A long weekend is surely the best time for a tattoo convention, right? That extra day allows for recovering from the pain of being tattooed, pierced, or any other shenanigans one might get up to…
Thus the ‘let’s have a Monday off for the hell of it’ Bank Holiday at the end of May sees the Northern Ireland Tattoo Convention kick off once again in the stunning, recently refurbished Ulster Hall in Belfast. The convention, now in its fourth year, has been growing in stature and reputation since it began, as evidenced by the sterling lineup of around seventy local an international artists attending this time around. Tattooers from such far-flung places as Samoa (traditional hand-tattooing), Italy, America and all over the island of Ireland all made the trek to Belfast for what promised to be the most auspicious Northern Ireland Tattoo Convention to date.
Saturday the 24th dawned bright and, y’know, sort of ok-ish (it’s Belfast – what did you expect?) as the doors of the Ulster Hall opened promptly at 11am. It wasn’t long before the place started filling up nicely, and within no time at all the distinctive buzzing of tattoo machines was ringing out from every booth. ‘Spaces available’ signs were put out and gradually removed as the artists filled their spaces for the weekend. If a happy tattooist is a busy tattooist, then there were a lot of cheerful artists here!
For those with even more money to burn there were a few vendors dotted about selling tattoo and alternative lifestyle-related goodies to ‘ooh’ and ‘aah’ over.
Convention regulars Bella Muerte Clothing were there (http://bellamuerteclothingaccessories.bigcartel.com/),
as well as a small section of wares from legendary Belfast shop Fresh Garbage (https://www.facebook.com/pages/Fresh-Garbage/127908000584290).
Also tucked in beside the entrance door was a fascinating stall called ‘Skullart Designs’, selling some gorgeous artwork consisting of, you guessed it, skulls (https://www.facebook.com/skullartdesigns.paul/photos).
If you were feeling parched and/or footsore there was (of course) a bar upstairs, selling some much-needed beverages. There was also a full program of acoustic artists such as No Oil Paintings, Howlin’ Hank, Suzie Blue and Acoustic Dan. Punters could also enjoy one of several short films that were played throughout the weekend, such as ‘Stoney Knows How’, ‘Gypsy Gentlemen’ and ‘Ink Stories’ – a terrific idea.
Judging this year received two boosts, the first in the form of guest judge Mr. Perry Rule from Total Tattoo magazine – a real coup for the conventions organisers as it guarantees widespread press for the event. The second ‘plus’ was the welcome addition of a huge LED television screen above the stage which showed a live feed of all of the tattoos being judged; this was a big step up from the projection screens of previous years.
The result was crystal clear coverage no matter where you were in the hall. Judging for the ‘Best of Saturday’ tattoo was fierce, culminating in the trophy being awarded to Marco Galdo of Trafficanti D’Arte in Milan for his stunning geometric upper sleeve piece. With appetites firmly whetted for more to come, the convention closed for the day around 8pm.
The ‘work hard, play hard’ ethic of some of the artists (and punters!) was on show on Sunday morning, with many a bleary face dotted amongst the crowd. Today served up more of the same: busy artists, plenty of foot traffic, and a (literal and figurative) buzz in the air. This was the day to try and squeeze in that tattoo that you reeeaaallly wanted from artists that may work far from you, buy some cool trinkets/clothes, get some ideas for future ink, and – for some – mainline caffeine!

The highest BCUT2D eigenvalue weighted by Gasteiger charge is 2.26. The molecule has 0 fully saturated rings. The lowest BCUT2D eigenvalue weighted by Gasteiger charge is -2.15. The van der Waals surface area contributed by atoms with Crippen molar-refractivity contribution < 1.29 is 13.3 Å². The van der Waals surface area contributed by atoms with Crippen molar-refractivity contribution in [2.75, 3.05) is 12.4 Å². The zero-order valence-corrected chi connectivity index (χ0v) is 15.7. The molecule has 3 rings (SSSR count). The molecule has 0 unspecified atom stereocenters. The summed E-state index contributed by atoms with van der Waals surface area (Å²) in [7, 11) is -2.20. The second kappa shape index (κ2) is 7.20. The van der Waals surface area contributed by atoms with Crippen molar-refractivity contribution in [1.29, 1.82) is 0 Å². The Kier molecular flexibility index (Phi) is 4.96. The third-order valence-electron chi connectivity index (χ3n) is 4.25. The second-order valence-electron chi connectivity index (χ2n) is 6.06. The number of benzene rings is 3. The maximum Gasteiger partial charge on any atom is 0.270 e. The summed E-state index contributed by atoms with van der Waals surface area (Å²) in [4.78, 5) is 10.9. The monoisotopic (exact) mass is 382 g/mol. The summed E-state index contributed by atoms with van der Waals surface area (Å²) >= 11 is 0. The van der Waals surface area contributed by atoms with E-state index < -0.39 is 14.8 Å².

Today was also the day that the judging got serious. There were several categories up for grabs, including ‘Best of Show’, ‘Best Backpiece’, ‘Best Female Artist’, and so on. The impressive LED screen really paid off, as punters could clearly see the quality of the tattoos being judged.
The final judging segment of the show started on a rather sombre note, as organiser Rob Allen led a tribute to the late Paul Hayde, a much loved and respected member of the Irish tattoo community. A warm round of applause ensued when the big man’s picture appeared on the screen – a heartwarming moment indeed.
The results of the judging showed just how far Northern Ireland has come in terms of world class tattooing. White Dragon Tattoo Studio in Belfast won a total of seven awards (‘Best Sleeve’, ‘Best Portrait’/’Best of Show Sunday’ and ‘Best Small Black and Grey’ were won by Che Crooks, whilst ‘Best Backpiece’, ‘Best Sleeve’ and ‘Best Japanese’ went to studio owner Chris Crooks), and ‘Best Large Black and Grey’, a stunning skull backpiece, went to Willy Grattan of Nautica of Carrickfergus. ‘Best of Show’ was awarded to Saturday’s winner Marco Galdo.
And so, with a ‘thank you and see you all next year’ from the inimitable Mr. Allen, the Northern Ireland Tattoo Convention wrapped up for another year – undoubtedly its most successful to date. Time now for the weary yet contented tattoo artists to relax, celebrate, and let their hair down. Thank goodness for Bank Holiday Mondays, eh?
The Independent Voice had the opportunity to chat with convention organiser Robert Allen, as well as a few of the attending artists and sole piercer of the weekend, Baz Black.
Check out our interviews here:
Interview with Robert Allen, NI Tattoo Convention Organiser
Interview with Baz Black, Owner of Baz Black Piercing, Dundalk, Ireland
Interview with Chris Crooks, White Dragon Studio Belfast
Interview with Craig Kelly, India Street Tattoo Parlour Belfast
Interview with Karen Hogg, Zombie Bunny Ink Tattooing – Belfast